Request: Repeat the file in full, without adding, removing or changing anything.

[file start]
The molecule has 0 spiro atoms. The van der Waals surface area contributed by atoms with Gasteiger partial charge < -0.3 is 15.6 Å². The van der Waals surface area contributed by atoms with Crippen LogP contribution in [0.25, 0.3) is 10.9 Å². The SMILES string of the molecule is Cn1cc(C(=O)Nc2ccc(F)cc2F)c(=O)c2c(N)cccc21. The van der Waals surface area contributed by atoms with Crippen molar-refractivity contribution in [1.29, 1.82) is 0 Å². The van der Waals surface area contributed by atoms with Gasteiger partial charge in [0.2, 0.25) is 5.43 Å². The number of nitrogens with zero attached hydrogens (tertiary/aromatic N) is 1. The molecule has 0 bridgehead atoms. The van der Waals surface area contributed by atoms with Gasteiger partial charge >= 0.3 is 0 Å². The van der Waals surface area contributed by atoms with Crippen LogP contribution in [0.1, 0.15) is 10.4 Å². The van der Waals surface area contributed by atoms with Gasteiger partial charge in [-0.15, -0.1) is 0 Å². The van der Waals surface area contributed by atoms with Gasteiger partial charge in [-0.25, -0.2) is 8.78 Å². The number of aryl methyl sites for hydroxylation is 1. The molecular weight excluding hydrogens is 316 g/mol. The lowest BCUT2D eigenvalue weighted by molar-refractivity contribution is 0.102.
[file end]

The molecule has 0 spiro atoms. The van der Waals surface area contributed by atoms with Gasteiger partial charge < -0.3 is 15.6 Å². The van der Waals surface area contributed by atoms with Crippen LogP contribution in [0.25, 0.3) is 10.9 Å². The SMILES string of the molecule is Cn1cc(C(=O)Nc2ccc(F)cc2F)c(=O)c2c(N)cccc21. The van der Waals surface area contributed by atoms with Crippen molar-refractivity contribution in [1.29, 1.82) is 0 Å². The van der Waals surface area contributed by atoms with Gasteiger partial charge in [0.2, 0.25) is 5.43 Å². The number of nitrogens with zero attached hydrogens (tertiary/aromatic N) is 1. The molecule has 0 bridgehead atoms. The van der Waals surface area contributed by atoms with Gasteiger partial charge >= 0.3 is 0 Å². The van der Waals surface area contributed by atoms with Crippen LogP contribution in [0.1, 0.15) is 10.4 Å². The van der Waals surface area contributed by atoms with Gasteiger partial charge in [-0.15, -0.1) is 0 Å². The van der Waals surface area contributed by atoms with Gasteiger partial charge in [-0.25, -0.2) is 8.78 Å². The number of aryl methyl sites for hydroxylation is 1. The molecular weight excluding hydrogens is 316 g/mol. The lowest BCUT2D eigenvalue weighted by molar-refractivity contribution is 0.102.